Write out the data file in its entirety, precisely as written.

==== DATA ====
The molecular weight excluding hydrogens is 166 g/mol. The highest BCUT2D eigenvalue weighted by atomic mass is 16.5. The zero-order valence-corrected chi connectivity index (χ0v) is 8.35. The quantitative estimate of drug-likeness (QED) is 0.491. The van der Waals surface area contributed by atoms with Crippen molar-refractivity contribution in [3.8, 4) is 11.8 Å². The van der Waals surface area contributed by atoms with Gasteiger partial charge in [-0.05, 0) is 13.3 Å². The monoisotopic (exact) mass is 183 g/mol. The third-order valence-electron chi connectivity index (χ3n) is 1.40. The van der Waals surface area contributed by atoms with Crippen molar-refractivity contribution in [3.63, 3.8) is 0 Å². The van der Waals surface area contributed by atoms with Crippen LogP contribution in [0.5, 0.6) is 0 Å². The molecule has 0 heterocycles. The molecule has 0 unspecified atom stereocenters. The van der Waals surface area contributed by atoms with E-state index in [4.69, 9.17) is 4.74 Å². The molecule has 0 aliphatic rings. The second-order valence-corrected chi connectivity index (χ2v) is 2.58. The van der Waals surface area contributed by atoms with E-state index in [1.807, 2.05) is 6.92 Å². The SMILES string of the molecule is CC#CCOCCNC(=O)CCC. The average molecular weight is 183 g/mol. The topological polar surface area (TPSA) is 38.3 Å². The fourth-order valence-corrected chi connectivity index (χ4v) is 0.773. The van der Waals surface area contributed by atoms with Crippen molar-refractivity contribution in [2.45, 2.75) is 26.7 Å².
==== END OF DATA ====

The molecular weight excluding hydrogens is 166 g/mol. The highest BCUT2D eigenvalue weighted by atomic mass is 16.5. The zero-order valence-corrected chi connectivity index (χ0v) is 8.35. The quantitative estimate of drug-likeness (QED) is 0.491. The van der Waals surface area contributed by atoms with Crippen molar-refractivity contribution in [3.8, 4) is 11.8 Å². The van der Waals surface area contributed by atoms with Gasteiger partial charge in [-0.05, 0) is 13.3 Å². The monoisotopic (exact) mass is 183 g/mol. The third-order valence-electron chi connectivity index (χ3n) is 1.40. The van der Waals surface area contributed by atoms with Crippen molar-refractivity contribution in [3.63, 3.8) is 0 Å². The van der Waals surface area contributed by atoms with Crippen LogP contribution in [0.5, 0.6) is 0 Å². The molecule has 0 heterocycles. The molecule has 0 unspecified atom stereocenters. The van der Waals surface area contributed by atoms with E-state index in [4.69, 9.17) is 4.74 Å². The molecule has 0 aliphatic rings. The second-order valence-corrected chi connectivity index (χ2v) is 2.58. The van der Waals surface area contributed by atoms with E-state index in [1.807, 2.05) is 6.92 Å². The SMILES string of the molecule is CC#CCOCCNC(=O)CCC. The average molecular weight is 183 g/mol. The topological polar surface area (TPSA) is 38.3 Å². The fourth-order valence-corrected chi connectivity index (χ4v) is 0.773. The van der Waals surface area contributed by atoms with Crippen molar-refractivity contribution in [2.45, 2.75) is 26.7 Å².